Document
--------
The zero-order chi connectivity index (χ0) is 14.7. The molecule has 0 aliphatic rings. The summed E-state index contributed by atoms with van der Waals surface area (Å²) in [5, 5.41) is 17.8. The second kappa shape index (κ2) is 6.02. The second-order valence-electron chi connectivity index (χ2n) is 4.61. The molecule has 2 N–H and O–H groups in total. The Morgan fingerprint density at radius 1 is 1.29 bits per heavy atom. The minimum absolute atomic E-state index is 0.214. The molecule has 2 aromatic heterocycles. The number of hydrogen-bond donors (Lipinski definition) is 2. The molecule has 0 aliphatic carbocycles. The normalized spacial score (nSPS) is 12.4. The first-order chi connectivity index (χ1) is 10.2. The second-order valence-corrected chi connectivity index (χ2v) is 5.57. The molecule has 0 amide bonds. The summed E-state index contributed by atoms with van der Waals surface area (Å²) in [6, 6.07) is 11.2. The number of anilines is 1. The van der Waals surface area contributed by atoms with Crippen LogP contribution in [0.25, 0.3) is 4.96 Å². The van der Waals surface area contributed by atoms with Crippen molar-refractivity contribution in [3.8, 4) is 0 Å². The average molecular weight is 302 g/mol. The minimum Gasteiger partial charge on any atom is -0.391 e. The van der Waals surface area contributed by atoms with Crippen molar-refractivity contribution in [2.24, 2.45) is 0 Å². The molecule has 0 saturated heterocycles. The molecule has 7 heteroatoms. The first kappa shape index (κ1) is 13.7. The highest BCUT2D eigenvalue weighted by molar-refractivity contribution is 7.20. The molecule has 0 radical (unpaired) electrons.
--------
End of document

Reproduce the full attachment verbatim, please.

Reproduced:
The zero-order chi connectivity index (χ0) is 14.7. The molecule has 0 aliphatic rings. The summed E-state index contributed by atoms with van der Waals surface area (Å²) in [5, 5.41) is 17.8. The second kappa shape index (κ2) is 6.02. The second-order valence-electron chi connectivity index (χ2n) is 4.61. The molecule has 2 N–H and O–H groups in total. The Morgan fingerprint density at radius 1 is 1.29 bits per heavy atom. The minimum absolute atomic E-state index is 0.214. The molecule has 2 aromatic heterocycles. The number of hydrogen-bond donors (Lipinski definition) is 2. The molecule has 0 aliphatic carbocycles. The normalized spacial score (nSPS) is 12.4. The first-order chi connectivity index (χ1) is 10.2. The second-order valence-corrected chi connectivity index (χ2v) is 5.57. The molecule has 0 amide bonds. The summed E-state index contributed by atoms with van der Waals surface area (Å²) in [6, 6.07) is 11.2. The number of anilines is 1. The van der Waals surface area contributed by atoms with Crippen LogP contribution in [0.25, 0.3) is 4.96 Å². The van der Waals surface area contributed by atoms with Crippen molar-refractivity contribution in [3.8, 4) is 0 Å². The average molecular weight is 302 g/mol. The minimum Gasteiger partial charge on any atom is -0.391 e. The van der Waals surface area contributed by atoms with Crippen molar-refractivity contribution in [2.24, 2.45) is 0 Å². The molecule has 0 saturated heterocycles. The molecule has 7 heteroatoms. The first kappa shape index (κ1) is 13.7. The highest BCUT2D eigenvalue weighted by molar-refractivity contribution is 7.20. The molecule has 0 radical (unpaired) electrons.